Dependency Injection into Controller Actions in ASP.NET MVC
Where I work, we use Siege for all of our new (and most of our existing) web applications, taking advantage of it’s contextual resolution capabilities to focus on programming our applications and less on making them compatible with our container by generating types and interfaces specifically for distinction by the container. One of the things that we came to realize was that for several of our controllers, the constructor dependencies were growing a little out of hand.
The problem is that for some of our dependencies, they are really only used in one controller action. It turned out that while there were a few core dependencies shared throughout our controller, there were also a lot of one-off dependencies that were being injected to the constructor for specific actions.
Injecting Directly into the Action
In some cases, the answer was to decompose the controller so as to separate out the dependencies a little better. However, in many instances, it made sense to leave the controller together, but to move the dependency from the constructor to the action method. We accomplished this through a minor extension to Siege’s asp.net mvc integration library, which was very simple to do. If you’re using Siege and the ASP.NET MVC integration library, it’s very simple — just update to the latest version and start adding injectable dependencies to your controller actions like so:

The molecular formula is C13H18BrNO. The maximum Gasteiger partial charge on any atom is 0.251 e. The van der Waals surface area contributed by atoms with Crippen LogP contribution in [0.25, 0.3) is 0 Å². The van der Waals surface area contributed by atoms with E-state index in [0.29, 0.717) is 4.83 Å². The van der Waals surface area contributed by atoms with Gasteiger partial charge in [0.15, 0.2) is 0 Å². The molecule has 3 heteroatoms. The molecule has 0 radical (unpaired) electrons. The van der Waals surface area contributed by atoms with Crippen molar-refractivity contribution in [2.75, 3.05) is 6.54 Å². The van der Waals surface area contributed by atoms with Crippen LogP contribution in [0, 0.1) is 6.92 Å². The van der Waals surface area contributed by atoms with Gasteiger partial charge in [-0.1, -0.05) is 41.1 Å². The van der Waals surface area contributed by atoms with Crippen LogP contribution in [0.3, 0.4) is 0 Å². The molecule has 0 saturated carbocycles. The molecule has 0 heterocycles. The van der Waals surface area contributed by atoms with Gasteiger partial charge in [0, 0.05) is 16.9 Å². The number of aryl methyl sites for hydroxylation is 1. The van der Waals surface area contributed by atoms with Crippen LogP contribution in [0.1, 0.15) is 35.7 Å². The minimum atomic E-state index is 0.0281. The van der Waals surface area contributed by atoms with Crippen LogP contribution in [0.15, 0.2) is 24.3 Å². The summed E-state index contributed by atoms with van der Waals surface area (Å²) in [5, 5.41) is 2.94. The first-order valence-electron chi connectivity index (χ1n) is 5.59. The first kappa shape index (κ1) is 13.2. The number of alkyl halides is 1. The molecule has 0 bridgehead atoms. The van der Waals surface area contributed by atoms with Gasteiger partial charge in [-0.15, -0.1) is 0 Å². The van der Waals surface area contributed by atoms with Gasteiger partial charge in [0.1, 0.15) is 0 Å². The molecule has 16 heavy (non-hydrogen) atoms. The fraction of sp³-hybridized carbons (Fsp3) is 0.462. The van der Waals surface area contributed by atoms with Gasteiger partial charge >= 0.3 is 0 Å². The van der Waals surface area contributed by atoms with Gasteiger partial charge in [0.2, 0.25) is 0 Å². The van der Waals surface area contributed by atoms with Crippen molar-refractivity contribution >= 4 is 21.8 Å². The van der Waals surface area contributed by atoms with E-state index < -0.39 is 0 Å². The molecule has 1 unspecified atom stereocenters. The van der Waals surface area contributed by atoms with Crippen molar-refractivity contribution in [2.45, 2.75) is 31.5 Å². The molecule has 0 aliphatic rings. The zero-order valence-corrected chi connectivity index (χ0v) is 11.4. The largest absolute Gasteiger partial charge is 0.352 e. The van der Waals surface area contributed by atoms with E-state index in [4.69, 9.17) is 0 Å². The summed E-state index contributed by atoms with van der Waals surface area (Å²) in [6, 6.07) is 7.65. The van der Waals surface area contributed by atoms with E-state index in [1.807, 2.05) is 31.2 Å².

public ActionResult Foo(IBarService service)
//put your code here
If you’re not currently using Siege, but want to start — just go to the Download Page and get Siege.Requisitions.Web and one of the adapters (if you aren’t using an IoC but want to start, I suggest the SiegeAdapter!)
Then, in your global.asax.cs file, simply inherit your GlobalApplication from ServiceLocatorHttpApplication et voila! You should be good to go.
But wait, there’s more!
Straight dependency injection into controller actions is nice, but Siege.Requisitions actually enables you to conditionally inject implementations based on behavior from the user. In one of our scenarios where I work, we integrate with multiple vendors and in some of our administrative applications, users choose vendors to send information to by selecting specific options from a drop down. Not only are we able to inject the dependency directly into the controller action, but we are additionally able to have our container automatically pick an implementation by understanding which selection the user has chosen on the form.
This all happens automatically, without any need for the developer to write controller code to resolve anything, or any code really, other than expressing this through additional registrations. How does that work, and what does it look like? I’ll cover that in the next post, which is all about Contextual Awareness: How the Container infers your intent by observing the system.
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